what.

Hello, internet.

Last week, the name Bo Burnham graced these pages(1) because of what. and how it’s the future of comedy, what with its singing, dancing, miming, and deliciously meta and sometimes surprisingly heartfelt riffs on reality, consciousness, comedy, and, um, riffs.

One of the things I loved about his performance, though, is something very old fashioned. Story and theme.

Bo’s up there at the beginning, and he’s stalking about, roaring like Godzilla, and then he’s reading from a notebook that he shows you is blank and wonders, ‘Why am I lying to you?’, and then he’s playing a song and wondering how to make sense of the sadness and why is everyone laughing? Very soon, it’s very apparent, that this routine is less stand-up and more avant-garde one man show in which, for better or worse, you’re watching a comic and performer struggle through a David Foster Wallace level of noise-drunk, self-involement, searching for some sense of meaning in the cliche’s, in the weary punch lines, in the routines of comedy past. Bo Burnham loves burying jokes and casting aside one-liners in a style deliberately out of sync with expectation.

Every generation grows up believing they know everything. It’s never been true, but lately, it’s been closer to the truth. We are so far post-modern that I think most of us can agree we’re post-reality and looking back and in and out trying to find out when we passed reality by and how we can find it again. Something real. Something genuine. I watch Bo Burnham in what., and I see a comedian five-steps ahead, assuming his audience is at least three-steps ahead, and so left wondering, how the fuck do I tell a joke when I, and everyone, already knows how all of this works? And what’s the point anyway? We’ve had comics before. I’m just another guy on a stage doing the same thing everyone else has ever done and how can I be new and me and real when whatever I do feels like a copy of someone else?(2)

And Bo, like DFW, does the only thing you can, really, which is to dig in and reach out and try to create something, anything, out of the noise. There’s such joy in watching Bo mix live and pre-taped bits. For some, perhaps, watching a man mime playing keyboard, after, you know, already actually playing the keyboard earlier might seem silly. But, I think, while it is silly, it’s also brilliant, because all the mixing of live and pre-taped stuff begins to feel like a comment on the noise, tangible and intangible, real and unreal, that all mixes together until we get to that place post-reality where so many people don’t care when they go to see 2NE1, or Girl’s Generation, or watch reality TV, or a YouTube video, whether it’s really real, or kind of real, or so fake it’s hyper real.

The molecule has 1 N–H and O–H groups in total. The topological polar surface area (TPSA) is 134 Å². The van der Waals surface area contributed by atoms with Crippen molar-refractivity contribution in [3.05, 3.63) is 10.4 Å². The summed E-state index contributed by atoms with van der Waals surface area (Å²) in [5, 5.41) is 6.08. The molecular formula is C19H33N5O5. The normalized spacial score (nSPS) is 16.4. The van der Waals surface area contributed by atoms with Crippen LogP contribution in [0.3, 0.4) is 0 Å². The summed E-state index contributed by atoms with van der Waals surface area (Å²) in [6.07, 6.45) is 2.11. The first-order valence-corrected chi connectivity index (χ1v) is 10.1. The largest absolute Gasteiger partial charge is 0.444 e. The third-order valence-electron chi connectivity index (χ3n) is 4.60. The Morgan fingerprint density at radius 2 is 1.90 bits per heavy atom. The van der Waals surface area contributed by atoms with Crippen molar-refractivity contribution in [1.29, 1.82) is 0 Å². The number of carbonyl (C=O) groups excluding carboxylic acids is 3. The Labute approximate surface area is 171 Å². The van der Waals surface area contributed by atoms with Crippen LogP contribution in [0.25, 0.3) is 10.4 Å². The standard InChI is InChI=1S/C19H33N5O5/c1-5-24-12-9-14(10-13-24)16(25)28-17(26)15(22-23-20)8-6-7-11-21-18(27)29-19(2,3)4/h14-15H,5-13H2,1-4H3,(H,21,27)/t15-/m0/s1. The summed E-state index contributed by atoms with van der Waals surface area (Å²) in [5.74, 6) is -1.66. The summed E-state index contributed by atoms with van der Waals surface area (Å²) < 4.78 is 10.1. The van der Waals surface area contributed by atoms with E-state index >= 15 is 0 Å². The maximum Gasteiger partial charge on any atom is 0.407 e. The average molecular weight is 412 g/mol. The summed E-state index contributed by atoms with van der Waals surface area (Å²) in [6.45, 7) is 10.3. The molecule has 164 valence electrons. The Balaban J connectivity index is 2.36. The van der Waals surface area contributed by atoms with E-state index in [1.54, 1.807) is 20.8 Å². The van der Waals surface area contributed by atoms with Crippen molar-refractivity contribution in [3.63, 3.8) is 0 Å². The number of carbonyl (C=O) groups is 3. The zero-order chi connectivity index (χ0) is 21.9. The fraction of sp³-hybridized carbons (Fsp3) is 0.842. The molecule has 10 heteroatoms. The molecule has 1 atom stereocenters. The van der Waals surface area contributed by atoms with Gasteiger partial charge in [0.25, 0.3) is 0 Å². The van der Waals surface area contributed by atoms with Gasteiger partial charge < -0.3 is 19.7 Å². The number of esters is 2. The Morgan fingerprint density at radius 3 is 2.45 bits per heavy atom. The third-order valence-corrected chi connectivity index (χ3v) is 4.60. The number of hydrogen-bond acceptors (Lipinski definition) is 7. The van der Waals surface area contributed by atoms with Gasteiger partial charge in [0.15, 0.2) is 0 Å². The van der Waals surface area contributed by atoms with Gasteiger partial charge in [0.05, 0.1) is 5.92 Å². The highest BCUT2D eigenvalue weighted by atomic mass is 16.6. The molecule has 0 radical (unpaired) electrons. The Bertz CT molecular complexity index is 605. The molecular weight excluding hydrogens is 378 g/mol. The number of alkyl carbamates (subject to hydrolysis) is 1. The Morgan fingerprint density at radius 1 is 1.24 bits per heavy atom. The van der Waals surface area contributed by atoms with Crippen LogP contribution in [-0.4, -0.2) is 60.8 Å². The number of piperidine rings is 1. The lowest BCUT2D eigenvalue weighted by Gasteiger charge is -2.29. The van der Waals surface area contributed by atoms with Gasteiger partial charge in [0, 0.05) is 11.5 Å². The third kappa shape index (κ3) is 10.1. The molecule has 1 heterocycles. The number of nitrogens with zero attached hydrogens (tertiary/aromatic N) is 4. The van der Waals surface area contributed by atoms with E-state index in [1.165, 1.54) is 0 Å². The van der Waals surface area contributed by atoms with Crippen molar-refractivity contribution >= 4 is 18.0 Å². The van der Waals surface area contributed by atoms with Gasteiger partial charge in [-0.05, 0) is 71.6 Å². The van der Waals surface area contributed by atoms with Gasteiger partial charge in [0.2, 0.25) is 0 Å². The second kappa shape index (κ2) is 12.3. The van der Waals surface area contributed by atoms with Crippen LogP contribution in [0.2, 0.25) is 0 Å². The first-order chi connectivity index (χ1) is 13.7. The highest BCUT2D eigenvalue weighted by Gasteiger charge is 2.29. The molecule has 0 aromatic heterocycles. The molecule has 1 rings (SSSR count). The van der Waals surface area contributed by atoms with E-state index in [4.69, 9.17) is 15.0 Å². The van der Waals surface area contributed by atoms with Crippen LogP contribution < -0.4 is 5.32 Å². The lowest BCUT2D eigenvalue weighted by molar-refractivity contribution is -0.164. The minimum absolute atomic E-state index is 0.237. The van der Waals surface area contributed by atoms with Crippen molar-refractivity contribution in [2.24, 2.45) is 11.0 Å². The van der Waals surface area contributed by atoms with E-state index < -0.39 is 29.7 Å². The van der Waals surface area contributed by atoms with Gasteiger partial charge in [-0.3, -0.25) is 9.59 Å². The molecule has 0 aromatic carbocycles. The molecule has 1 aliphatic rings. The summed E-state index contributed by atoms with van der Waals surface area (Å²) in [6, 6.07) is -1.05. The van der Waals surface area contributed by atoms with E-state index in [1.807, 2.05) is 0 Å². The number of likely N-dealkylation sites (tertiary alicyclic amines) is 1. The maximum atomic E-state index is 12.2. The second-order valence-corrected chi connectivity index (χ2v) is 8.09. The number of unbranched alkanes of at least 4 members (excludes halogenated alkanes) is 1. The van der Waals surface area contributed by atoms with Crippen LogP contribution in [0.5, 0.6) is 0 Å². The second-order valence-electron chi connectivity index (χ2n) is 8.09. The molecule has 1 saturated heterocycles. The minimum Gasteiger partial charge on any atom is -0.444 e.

There’s this bit, by the end of the show, when voices off-stage begin taunting Bo (calling him a fag, offering to make him rich if he’ll just focus more on his brand, wondering why he acts so arrogant on stage and then so shy off). It’s brutal, honest, and a little scary, watching him cower in the dark, all light dimmed to a spotlight on his body, and the voices calling from the darkness, name-calling, name-dropping, naming him whatever they see fit. Earlier, Bo does something similar in a routine of Gollum-like split between his left and right brains. Then, he figured how to unite his logic and emotion into comedy. Here, he does something different in that he’s not explicit in what he’s doing. He doesn’t explain or analyze or undercut the punchline of this joke because there’s no joke, there’s just this, Bo raising a hand, cutting the voices into a refrain, ‘We think we know you. We think we know you.’(3). It’s so eery and awesome and then, he turns, he moves his hands a different way, and he begins remixing the voices that taunt him into something like a dance-pop-revolution, into something beautiful and alive and not burdened by fear or shame or logic or anything of what he’s been talking about all night.

It’s brilliant.

That is not all that’s on my mind, readers, but it’s enough, and all that I’m writing about today.

Happy post-reality.

ttfn.

(1)Webpage. Witness the linguistic skeumorphism! At some point, far off in the future–when apes or aliens or robots or [insert surprising but inevitable overlords of humanity] rule the earth–someone will ask someone else where the term webpage came from and that someone (probably a magical analog cyborg) will say, ‘Well, my little Farfanoog, a long time ago people used to worship trees, and the spiders that lived and wove webs between the leaves, and they used to strip the wood from the tree to make their own webs in which to write words and one day they learned how to weave their dream weavings into the clouds and they called these floating images that graced their glass, webpages.’

(2)Before the internet, before we had everything, it must have been easier to feel unique, mustn’t it? Or is that just generational exceptionalism?

(3)It’s a phrase that seems as much about how people think they know Bo, as it is a phrase of how, in the YouTube generation, perhaps more than any other celebritied generation, so much of the fame is based on the idea (real, unreal, magic) that fans and artists know each other, that there’s this intimate connection wherein your videos are you, and you are your videos.

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